Kambo – The Controversial Healing Ritual That Could Potentially Kill You

Kambo is an ancient Amazonian ritual that involves putting the poisonous secretions of a frog into your body for a supposed detoxifying and health-boosting effect.

Named after the poisonous, waxy substance harvested from the backs of giant monkey frogs found throughout the Amazon, Kambo has always been a controversial cleansing ritual because of the severe side-effects od coming into direct contact with the poison of the giant monkey frog. That controversy recently reached new heights due to Australia’s investigation into the deaths of two unrelated people who had died shortly after attempting kambo. Although symptoms associated with kambo vary in severity, in some cases, they are enough to cause serious health concerns, even death.

The shamanistic ritual known as kambo has been used by the indigenous people of the Amazon rainforest to heal and cleanse the body for centuries, and it has been promoted by naturopathic practitioners for its detoxifying effects. However, unlike other, more mild methods of cleansing the body, kambo can be pretty brutal. Side effects of the ritual involve nausea, vomiting, diarrhea, loss of bladder control, dizziness, heart palpitations, and abdominal pain, among others.

Photo: Vincent Moon/YouTube

The ritual itself begins with the drinking of about a liter of water or cassava soup. Next, the person conducting the ritual uses a burning stick to create a number of small burns on the skin of the person attempting kambo, usually in the shoulder area. This creates blisters that are then peeled off, and the minor wounds are smeared with kambo, also known as sapo, the poisonous secretion of the giant monkey frog.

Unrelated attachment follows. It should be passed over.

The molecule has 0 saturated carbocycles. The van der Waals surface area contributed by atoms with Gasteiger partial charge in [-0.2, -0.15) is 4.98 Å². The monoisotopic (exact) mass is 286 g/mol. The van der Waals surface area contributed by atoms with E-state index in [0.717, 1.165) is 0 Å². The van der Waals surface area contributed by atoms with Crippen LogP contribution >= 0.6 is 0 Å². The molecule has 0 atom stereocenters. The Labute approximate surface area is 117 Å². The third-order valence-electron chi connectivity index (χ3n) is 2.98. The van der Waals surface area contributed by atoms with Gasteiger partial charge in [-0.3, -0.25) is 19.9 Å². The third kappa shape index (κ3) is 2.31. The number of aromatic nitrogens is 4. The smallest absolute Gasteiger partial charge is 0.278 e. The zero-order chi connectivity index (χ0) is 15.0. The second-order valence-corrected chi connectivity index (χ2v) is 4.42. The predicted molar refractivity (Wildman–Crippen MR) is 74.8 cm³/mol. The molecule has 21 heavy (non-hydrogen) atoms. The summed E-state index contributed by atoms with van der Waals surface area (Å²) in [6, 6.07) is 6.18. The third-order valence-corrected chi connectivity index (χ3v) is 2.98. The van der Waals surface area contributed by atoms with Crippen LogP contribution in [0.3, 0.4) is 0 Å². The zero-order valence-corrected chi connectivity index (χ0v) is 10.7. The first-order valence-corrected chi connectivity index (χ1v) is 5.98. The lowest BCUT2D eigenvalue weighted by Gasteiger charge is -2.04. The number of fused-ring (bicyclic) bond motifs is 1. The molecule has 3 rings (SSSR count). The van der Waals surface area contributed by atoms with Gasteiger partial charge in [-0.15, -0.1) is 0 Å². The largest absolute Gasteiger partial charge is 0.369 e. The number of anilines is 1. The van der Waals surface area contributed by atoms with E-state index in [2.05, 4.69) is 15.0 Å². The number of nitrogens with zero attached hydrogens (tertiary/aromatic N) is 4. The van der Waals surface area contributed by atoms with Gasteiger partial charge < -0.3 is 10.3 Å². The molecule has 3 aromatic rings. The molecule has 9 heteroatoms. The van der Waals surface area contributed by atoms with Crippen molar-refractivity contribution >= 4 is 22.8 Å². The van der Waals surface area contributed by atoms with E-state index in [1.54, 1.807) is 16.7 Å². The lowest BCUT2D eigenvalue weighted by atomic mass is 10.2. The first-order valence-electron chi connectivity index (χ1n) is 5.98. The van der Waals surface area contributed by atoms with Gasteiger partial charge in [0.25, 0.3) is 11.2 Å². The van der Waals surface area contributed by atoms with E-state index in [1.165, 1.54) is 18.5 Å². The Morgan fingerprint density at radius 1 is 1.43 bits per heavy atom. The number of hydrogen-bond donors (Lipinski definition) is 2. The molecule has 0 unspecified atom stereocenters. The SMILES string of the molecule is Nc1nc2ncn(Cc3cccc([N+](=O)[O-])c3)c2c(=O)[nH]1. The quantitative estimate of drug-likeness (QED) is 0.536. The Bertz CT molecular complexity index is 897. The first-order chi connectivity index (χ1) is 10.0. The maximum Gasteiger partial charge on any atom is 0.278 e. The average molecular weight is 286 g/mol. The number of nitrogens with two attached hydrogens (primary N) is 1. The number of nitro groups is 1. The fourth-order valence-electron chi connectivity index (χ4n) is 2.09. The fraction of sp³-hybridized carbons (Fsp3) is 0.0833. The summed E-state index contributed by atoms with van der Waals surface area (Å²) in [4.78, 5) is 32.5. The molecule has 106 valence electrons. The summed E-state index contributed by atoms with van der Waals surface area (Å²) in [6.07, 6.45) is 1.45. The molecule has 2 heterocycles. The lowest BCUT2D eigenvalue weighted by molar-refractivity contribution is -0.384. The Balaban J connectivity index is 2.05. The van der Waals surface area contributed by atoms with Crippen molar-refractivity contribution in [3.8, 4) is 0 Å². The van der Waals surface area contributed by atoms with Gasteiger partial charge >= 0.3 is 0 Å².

Proponents of kambo claim that the ritual can help with a wide range of medical conditions, from Alzheimer’s disease and cancer, to diabetes, depression, and even infertility. researchers have studied kambo for years, but so far there has been no scientific research to support the beneficial medical effects of the Amazonian practice. However, the negative side effects are well-documented.

Because the poison comes into direct contact with the flesh of the person attempting the kambo ritual, it goes straight into the lymphatic system and the bloodstream, its effects are almost instantaneous. As the poison ‘races around the body scanning for problems,’ practitioners will begin to experience a series of side effects, especially vomiting, for periods of time that can vary between 5 and 30 minutes, and up to several hours in rare cases.


After kambo, practitioners will need to consume water or tea to flush out the remaining toxin from their body, but even following instructions to the letter still leaves people exposed to risks like prolonged vomiting and diarrhea, muscle spasms, convulsions, and more.

Kambo is basically a poison, so it is banned in some countries,  but it is legal in the United States but not regulated by the Food and Drug Administration or any other health organization.

The Amazonian ritual has come under scrutiny during Australia’s recent investigation into the deaths of two people, allegedly as a consequence of kambo. In 2019, Natasha Lechner set up a kambo ceremony at her house, in an attempt to manage chronic back pain. Within seconds of applying kambo on her body, she passed out, and she died just minutes later. The 39-year-old had trained as a kambo practitioner just a couple of months before her death.


In another case, 46-year-old Jarrad Antonovich died after attempting kambo at a retreat in Byron Bay, to treat a couple of chronic conditions. Witnesses said he looked unwell following the ritual, and nine or 10 hours later he was unable to walk anymore and his face was incredibly swollen. By 11:30 pm, after reportedly consuming some ayahuasca, he passed out, and paramedics could do nothing to save him.

Despite the risks associated with rituals like shamanistic rituals like kambo, people are still inclined to use them as an alternative to conventional medicine, especially if they feel let down by the latter.